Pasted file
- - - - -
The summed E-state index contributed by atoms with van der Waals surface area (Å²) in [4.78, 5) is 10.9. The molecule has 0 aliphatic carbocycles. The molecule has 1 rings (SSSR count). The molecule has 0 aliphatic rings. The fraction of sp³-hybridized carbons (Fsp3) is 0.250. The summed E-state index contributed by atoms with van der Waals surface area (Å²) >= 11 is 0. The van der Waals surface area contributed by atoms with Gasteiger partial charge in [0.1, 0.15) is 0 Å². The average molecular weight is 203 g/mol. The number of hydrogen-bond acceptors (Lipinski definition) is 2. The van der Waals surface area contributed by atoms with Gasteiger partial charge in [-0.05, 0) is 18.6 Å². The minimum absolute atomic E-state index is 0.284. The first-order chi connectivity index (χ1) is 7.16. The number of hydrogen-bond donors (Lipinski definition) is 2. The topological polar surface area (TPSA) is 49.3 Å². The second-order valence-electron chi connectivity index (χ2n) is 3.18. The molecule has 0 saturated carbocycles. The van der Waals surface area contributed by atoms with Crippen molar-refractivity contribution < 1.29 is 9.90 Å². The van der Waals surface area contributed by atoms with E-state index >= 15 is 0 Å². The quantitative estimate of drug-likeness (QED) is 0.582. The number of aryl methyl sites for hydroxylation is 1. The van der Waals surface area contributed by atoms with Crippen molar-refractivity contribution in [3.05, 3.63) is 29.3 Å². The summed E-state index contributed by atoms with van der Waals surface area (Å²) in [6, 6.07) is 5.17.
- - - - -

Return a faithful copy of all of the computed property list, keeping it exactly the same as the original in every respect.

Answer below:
The summed E-state index contributed by atoms with van der Waals surface area (Å²) in [4.78, 5) is 10.9. The molecule has 0 aliphatic carbocycles. The molecule has 1 rings (SSSR count). The molecule has 0 aliphatic rings. The fraction of sp³-hybridized carbons (Fsp3) is 0.250. The summed E-state index contributed by atoms with van der Waals surface area (Å²) >= 11 is 0. The van der Waals surface area contributed by atoms with Gasteiger partial charge in [0.1, 0.15) is 0 Å². The average molecular weight is 203 g/mol. The number of hydrogen-bond acceptors (Lipinski definition) is 2. The van der Waals surface area contributed by atoms with Gasteiger partial charge in [-0.05, 0) is 18.6 Å². The minimum absolute atomic E-state index is 0.284. The first-order chi connectivity index (χ1) is 7.16. The number of hydrogen-bond donors (Lipinski definition) is 2. The topological polar surface area (TPSA) is 49.3 Å². The second-order valence-electron chi connectivity index (χ2n) is 3.18. The molecule has 0 saturated carbocycles. The van der Waals surface area contributed by atoms with Crippen molar-refractivity contribution < 1.29 is 9.90 Å². The van der Waals surface area contributed by atoms with E-state index >= 15 is 0 Å². The quantitative estimate of drug-likeness (QED) is 0.582. The number of aryl methyl sites for hydroxylation is 1. The van der Waals surface area contributed by atoms with Crippen molar-refractivity contribution in [3.05, 3.63) is 29.3 Å². The summed E-state index contributed by atoms with van der Waals surface area (Å²) in [6, 6.07) is 5.17.